The Optimal Implementation: ETFs, Futures and Swaps
A buy-side trader considers a series of alternative asset classes when managing a portfolio manager’s order flow. He may trade a slice of the portfolio using program trading analytics and basket technology, or he may trade a single security in the form of an ETF that closely tracks the performance of the underlying portfolio. He may enter into an over-the-counter swap transaction with a dealer, based upon the precise securities held in the portfolio, or he may buy or sell a broad-market stock index futures contract to substitute for the basket trade.
Choosing the right asset class for a particular trade has become extremely difficult. Bid/ask spreads, depth of market, the impact of volatility on valuation and financing rates, the cost of margining and mark-to-the market cash flows, the high costs and settlement risks of international transactions, issues of concentration in counterparty risk – the components of the decision are many and the comparison is complex. In this report, we take an in-depth look at three asset classes commonly used as a substitute for equity exposure: ETFs, index futures and OTC equity swaps, detailing the pros and cons of each and then applying that analysis to a variety of scenarios.
ETFs have grown rapidly over the past several years, in assets and volume and variety. They have the advantage of being exchange-traded, SEC-registered securities that trade in relative transparency on lit exchanges, and they clear and settle on trade-date-plus-three. They comprise everything from broad market indices used as benchmark standards, as well as widely recognized industry sectors and beyond. The most popular ETFs have developed significant secondary market liquidity and are increasingly used by institutions and hedge funds alike as core execution vehicles.
Stock index futures contracts have been around for 25 years, and there is deep liquidity in the broad-market contracts. Spreads are narrow, commissions are cheap, and arbitrage players keep mispricing to a minimum around fair value. Stock index futures, as with baskets and ETFs, trade electronically and are attractive trading tools to traditional traders and black-box, high-frequency strategies alike. Valuation is both simple and transparent, and there is plenty of analytical and execution technology support for trading portfolios of securities and futures side by side.
Lastly, buy-side traders have increasingly adopted over-the-counter equity solutions such as total return swaps, both on the long and the short side of returns. One-quarter of US asset managers and one-third of US hedge funds held OTC swaps at year-end 2008. Swaps are highly customizable, both in terms of the underlying asset or assets and in the duration of the transaction. They can be reset periodically, as desired, and there are no stocks to settle, no fails to chase down.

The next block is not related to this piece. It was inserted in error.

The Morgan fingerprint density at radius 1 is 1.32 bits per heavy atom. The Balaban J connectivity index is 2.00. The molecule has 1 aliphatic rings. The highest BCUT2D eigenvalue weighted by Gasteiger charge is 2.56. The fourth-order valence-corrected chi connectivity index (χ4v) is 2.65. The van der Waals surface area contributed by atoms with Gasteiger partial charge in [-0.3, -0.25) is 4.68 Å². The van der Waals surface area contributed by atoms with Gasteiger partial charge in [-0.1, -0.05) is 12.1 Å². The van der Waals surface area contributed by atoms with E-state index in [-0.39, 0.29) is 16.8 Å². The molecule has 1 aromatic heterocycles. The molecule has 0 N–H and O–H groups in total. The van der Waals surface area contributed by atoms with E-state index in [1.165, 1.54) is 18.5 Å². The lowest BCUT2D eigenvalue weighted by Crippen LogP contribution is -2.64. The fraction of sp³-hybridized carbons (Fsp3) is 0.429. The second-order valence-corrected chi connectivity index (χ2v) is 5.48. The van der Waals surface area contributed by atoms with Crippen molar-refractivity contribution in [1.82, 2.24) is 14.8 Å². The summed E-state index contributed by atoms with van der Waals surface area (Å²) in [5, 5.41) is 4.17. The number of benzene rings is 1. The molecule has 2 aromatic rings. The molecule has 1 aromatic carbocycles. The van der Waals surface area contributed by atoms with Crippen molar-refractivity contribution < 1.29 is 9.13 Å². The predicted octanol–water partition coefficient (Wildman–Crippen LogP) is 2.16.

However, there is no one analytic, no single piece of software that can take into consideration all of the advantages and disadvantages of each of these decisions, but a trader absolutely must have a foundation of knowledge with which to approach the decision. Basis points count, counterparty risk counts, volatility and liquidity and the ability to raise cash on demand certainly counts. The decision today is more important than ever.
The TABB Group Vision Note The Optimal Implementation: ETFs, Futures and Swaps
This TABB Group Vision Note discusses the challenge of choosing the most efficient, most cost-effective trading vehicle and trading strategy for the implementation of a portfolio manager’s investment decision. We look at the tremendous growth in the number and types of ETFs globally, as well as the dramatic increase in daily volume and assets under management for the most active ETF securities. We take a look at the hidden liquidity available in the unique creation / redemption structure underlying exchange-traded funds, and how to appropriately compare liquidity in a basket of securities to the secondary market liquidity in the equivalent ETF. We evaluate liquidity in the listed stock index futures markets and the continuing growth in the popular mini contracts used by both institutions and high-frequency traders alike. And we look at the advantages and disadvantages of the OTC equity swap market, from customization and duration to pricing and counterparty risk. The note is based on conversations and data obtained through interviews with buy-side traders at both hedge funds and traditional asset managers, as well as sell-side swaps desks, ETF desks, program trading desks and ETF algorithm providers.
- Fixed Income